The Federal Rules of Civil Procedure provide that a party may amend his or her pleading once as a matter of course within 21 days of serving the pleading or, if the pleading is one to which a responsive pleading is required, within 21 days after service of the responsive pleading, see Fed.R.Civ.P. 15(a)(1)(A), or within 21 days after service of a motion under Rule 12(b), (e), or (f) of the rules, whichever time is earlier, see Fed.R.Civ.P. 15(a)(1)(B). In all other situations, a party's pleadings may only be amended upon leave of court or stipulation of all the parties. See Fed.R.Civ.P. 15(a)(2). Where leave of court to amend is required and sought, the court considers the following factors: (1) whether there is a reasonable relationship between the original and amended pleadings; (2) whether the grant of leave to amend is in the interest of judicial economy and will promote the speedy resolution of the entire controversy; (3) whether there was a delay in seeking leave to amend; (4) whether the grant of leave to amend would delay a trial on the merits of the original claim; and (5) whether the opposing party will be prejudiced by amendment. See Jackson v. Bank of Hawai'i, 902 F.2d 1385, 1387 (9th Cir. 1990). Leave to amend should be denied where the proposed amendment is frivolous. See DCD Programs, Ltd. v. Leighton, 833 F.2d 183, 186 (9th Cir. 1987).

         To state a claim under 42 U.S.C. § 1983, the plaintiff must allege an actual connection or link between the actions of the named defendants and the alleged deprivations. See Monell v. Dep't of Social Servs., 436 U.S. 658 (1978); Rizzo v. Goode, 423 U.S. 362 (1976). “A person ‘subjects' another to the deprivation of a constitutional right, within the meaning of § 1983, if he does an affirmative act, participates in another's affirmative acts, or omits to perform an act which he is legally required to do that causes the deprivation of which complaint is made.” Johnson v. Duffy, 588 F.2d 740, 743 (9th Cir. 1978). Vague and conclusory allegations concerning the involvement of official personnel in civil rights violations are not sufficient. See Ivey v. Board of Regents, 673 F.2d 266, 268 (9th Cir. 1982). Rather, the plaintiff must set forth specific facts as to each individual defendant's causal role in the alleged constitutional deprivation. See Leer v. Murphy, 844 F.2d 628, 634 (9th Cir. 1988).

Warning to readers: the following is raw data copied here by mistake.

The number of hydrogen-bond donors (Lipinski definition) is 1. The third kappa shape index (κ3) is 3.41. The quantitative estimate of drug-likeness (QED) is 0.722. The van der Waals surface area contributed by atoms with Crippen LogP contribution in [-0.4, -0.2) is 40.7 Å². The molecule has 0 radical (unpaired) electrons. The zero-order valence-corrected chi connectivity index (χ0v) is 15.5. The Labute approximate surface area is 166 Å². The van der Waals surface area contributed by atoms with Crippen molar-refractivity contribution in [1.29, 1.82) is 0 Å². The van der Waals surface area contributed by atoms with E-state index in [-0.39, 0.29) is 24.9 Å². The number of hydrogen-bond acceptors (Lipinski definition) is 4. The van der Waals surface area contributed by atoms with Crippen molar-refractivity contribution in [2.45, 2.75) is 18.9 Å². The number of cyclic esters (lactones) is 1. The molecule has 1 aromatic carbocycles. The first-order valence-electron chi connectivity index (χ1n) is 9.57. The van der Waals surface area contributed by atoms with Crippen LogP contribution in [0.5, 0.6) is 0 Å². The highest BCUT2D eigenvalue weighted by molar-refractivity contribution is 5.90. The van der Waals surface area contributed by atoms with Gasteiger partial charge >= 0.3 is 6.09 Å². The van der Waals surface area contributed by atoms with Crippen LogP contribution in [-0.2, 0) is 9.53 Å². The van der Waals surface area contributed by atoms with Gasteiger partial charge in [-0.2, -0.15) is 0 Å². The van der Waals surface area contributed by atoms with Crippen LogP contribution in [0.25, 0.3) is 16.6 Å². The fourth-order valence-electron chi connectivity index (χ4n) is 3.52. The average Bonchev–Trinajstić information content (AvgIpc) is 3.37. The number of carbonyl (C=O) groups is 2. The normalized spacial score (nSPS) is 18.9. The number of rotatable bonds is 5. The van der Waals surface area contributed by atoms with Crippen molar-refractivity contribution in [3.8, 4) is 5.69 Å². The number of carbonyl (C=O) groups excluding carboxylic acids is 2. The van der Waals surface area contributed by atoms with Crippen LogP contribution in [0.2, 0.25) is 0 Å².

As with the original complaint and the first amended complaint, the proposed second amended complaint is frivolous in that it fails to state a claim for relief. Specifically, plaintiff does not link any alleged wrongdoing to any named defendant. Plaintiff names as defendants 32 Solano officers, 8 Corcoran officers, and 8 SVSP officers. Nowhere in the second amended complaint, however, does plaintiff state what any of the named defendants are alleged to have done, with the exception of the various prison wardens and other supervisory defendants whom plaintiff alleges are responsible under a respondeat superior theory. For this reason, the court will not grant leave to file the proposed second amended complaint, which will be disregarded.

         III. CONCLUSION

         At this point, the action proceeds on the first amended complaint alleging claims against Corcoran officers only. It is clear, however, that plaintiff intends this action to proceed on his claims against defendants at all three prisons. In the interests of justice and for the good of the record, the court will grant plaintiff an opportunity to file a second amended complaint containing in a single pleading all of his claims against the various defendants at the three prisons, and containing sufficient factual allegations to demonstrate a causal link between the alleged wrongdoing and each of the named defendants. Plaintiff is cautioned that failure to file a second ...